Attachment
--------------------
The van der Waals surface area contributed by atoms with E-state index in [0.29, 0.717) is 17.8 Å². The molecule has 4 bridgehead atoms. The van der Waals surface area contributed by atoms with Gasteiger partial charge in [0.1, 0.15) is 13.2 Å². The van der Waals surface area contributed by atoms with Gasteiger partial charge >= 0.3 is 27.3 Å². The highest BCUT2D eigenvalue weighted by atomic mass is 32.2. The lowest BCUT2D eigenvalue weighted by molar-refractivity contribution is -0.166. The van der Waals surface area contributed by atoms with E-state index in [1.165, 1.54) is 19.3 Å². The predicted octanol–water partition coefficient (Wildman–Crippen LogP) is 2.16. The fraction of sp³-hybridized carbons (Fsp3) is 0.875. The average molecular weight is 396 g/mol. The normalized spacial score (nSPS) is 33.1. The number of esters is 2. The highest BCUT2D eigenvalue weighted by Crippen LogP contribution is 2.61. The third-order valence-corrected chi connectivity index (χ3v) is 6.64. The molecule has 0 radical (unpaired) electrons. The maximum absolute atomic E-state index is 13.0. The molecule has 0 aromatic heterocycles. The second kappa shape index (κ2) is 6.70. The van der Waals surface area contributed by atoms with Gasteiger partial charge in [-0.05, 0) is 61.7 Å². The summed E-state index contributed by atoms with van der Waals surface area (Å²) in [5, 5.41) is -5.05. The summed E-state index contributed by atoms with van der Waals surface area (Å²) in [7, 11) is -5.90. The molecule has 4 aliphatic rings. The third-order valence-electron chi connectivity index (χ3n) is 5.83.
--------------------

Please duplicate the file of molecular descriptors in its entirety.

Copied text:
The van der Waals surface area contributed by atoms with E-state index in [0.29, 0.717) is 17.8 Å². The molecule has 4 bridgehead atoms. The van der Waals surface area contributed by atoms with Gasteiger partial charge in [0.1, 0.15) is 13.2 Å². The van der Waals surface area contributed by atoms with Gasteiger partial charge >= 0.3 is 27.3 Å². The highest BCUT2D eigenvalue weighted by atomic mass is 32.2. The lowest BCUT2D eigenvalue weighted by molar-refractivity contribution is -0.166. The van der Waals surface area contributed by atoms with E-state index in [1.165, 1.54) is 19.3 Å². The predicted octanol–water partition coefficient (Wildman–Crippen LogP) is 2.16. The fraction of sp³-hybridized carbons (Fsp3) is 0.875. The average molecular weight is 396 g/mol. The normalized spacial score (nSPS) is 33.1. The number of esters is 2. The highest BCUT2D eigenvalue weighted by Crippen LogP contribution is 2.61. The third-order valence-corrected chi connectivity index (χ3v) is 6.64. The molecule has 0 radical (unpaired) electrons. The maximum absolute atomic E-state index is 13.0. The molecule has 0 aromatic heterocycles. The second kappa shape index (κ2) is 6.70. The van der Waals surface area contributed by atoms with Gasteiger partial charge in [-0.05, 0) is 61.7 Å². The summed E-state index contributed by atoms with van der Waals surface area (Å²) in [5, 5.41) is -5.05. The summed E-state index contributed by atoms with van der Waals surface area (Å²) in [7, 11) is -5.90. The molecule has 4 aliphatic rings. The third-order valence-electron chi connectivity index (χ3n) is 5.83.